"There are times when one must attend more diligently to personal and family matters," Jackson said in his resignation letter. "Now is such a time for me"
Earlier this month, two Democratic senators, Patty Murray of Washington and Christopher Dodd of Connecticut, sent a letter to President Bush urging him to call for Mr. Jackson's resignation, arguing that accusations of wrongdoing had made him unable to perform his duties at the proper level.
Jackson has been involved in a controversy over a Philadelphia redevelopment project, with accusations aired in a lawsuit that Jackson tried to retaliate against a city agency after it refused to award a contract to one of his friends. Jackson and other HUD officials have denied any wrongdoing.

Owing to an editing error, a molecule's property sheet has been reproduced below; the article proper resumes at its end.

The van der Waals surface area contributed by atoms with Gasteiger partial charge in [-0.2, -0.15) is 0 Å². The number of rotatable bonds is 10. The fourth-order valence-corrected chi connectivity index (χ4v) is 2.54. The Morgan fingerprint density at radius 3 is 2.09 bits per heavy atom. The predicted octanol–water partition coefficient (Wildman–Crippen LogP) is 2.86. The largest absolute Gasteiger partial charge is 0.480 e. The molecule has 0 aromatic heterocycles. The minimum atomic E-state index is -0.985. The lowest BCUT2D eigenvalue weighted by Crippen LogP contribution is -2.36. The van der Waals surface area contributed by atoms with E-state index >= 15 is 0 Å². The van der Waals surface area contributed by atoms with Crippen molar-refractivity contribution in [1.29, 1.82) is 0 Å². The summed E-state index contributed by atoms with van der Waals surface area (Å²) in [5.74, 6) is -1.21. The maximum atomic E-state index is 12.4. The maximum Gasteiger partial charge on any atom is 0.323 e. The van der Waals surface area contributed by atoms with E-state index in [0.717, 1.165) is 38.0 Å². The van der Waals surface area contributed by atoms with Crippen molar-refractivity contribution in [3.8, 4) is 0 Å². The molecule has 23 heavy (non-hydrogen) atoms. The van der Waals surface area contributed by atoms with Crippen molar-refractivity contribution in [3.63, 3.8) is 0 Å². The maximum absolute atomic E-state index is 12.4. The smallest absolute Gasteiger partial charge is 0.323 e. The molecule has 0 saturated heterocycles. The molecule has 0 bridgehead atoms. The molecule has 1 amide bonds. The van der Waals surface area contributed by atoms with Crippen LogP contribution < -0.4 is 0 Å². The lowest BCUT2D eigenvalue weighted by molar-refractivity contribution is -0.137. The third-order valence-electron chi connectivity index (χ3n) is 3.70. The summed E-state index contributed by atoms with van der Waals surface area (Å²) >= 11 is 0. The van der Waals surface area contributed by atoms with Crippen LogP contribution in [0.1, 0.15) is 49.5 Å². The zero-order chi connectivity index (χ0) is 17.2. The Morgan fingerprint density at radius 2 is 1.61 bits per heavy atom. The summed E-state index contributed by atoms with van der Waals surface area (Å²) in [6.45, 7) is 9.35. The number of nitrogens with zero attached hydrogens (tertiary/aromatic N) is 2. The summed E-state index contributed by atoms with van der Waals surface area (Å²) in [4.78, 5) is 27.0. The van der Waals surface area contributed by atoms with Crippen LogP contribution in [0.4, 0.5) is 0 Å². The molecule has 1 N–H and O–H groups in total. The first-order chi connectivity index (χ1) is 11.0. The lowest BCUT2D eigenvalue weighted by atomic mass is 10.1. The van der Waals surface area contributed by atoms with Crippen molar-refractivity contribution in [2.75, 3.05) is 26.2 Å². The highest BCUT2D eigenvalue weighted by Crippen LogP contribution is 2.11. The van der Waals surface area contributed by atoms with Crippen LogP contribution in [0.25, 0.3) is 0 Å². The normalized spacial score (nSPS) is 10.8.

Jackson said in the letter he will stay on until April 18, to "fully assist in the orderly transition of the leadership at HUD."
Jackson's departure comes at a critical time for the Bush administration and Congress as political leaders in Washington scramble to deal with the fallout from the subprime mortgage crisis. HUD oversees the Federal Housing Administration, a critical player in any federal response to the problems in the nation's housing market.
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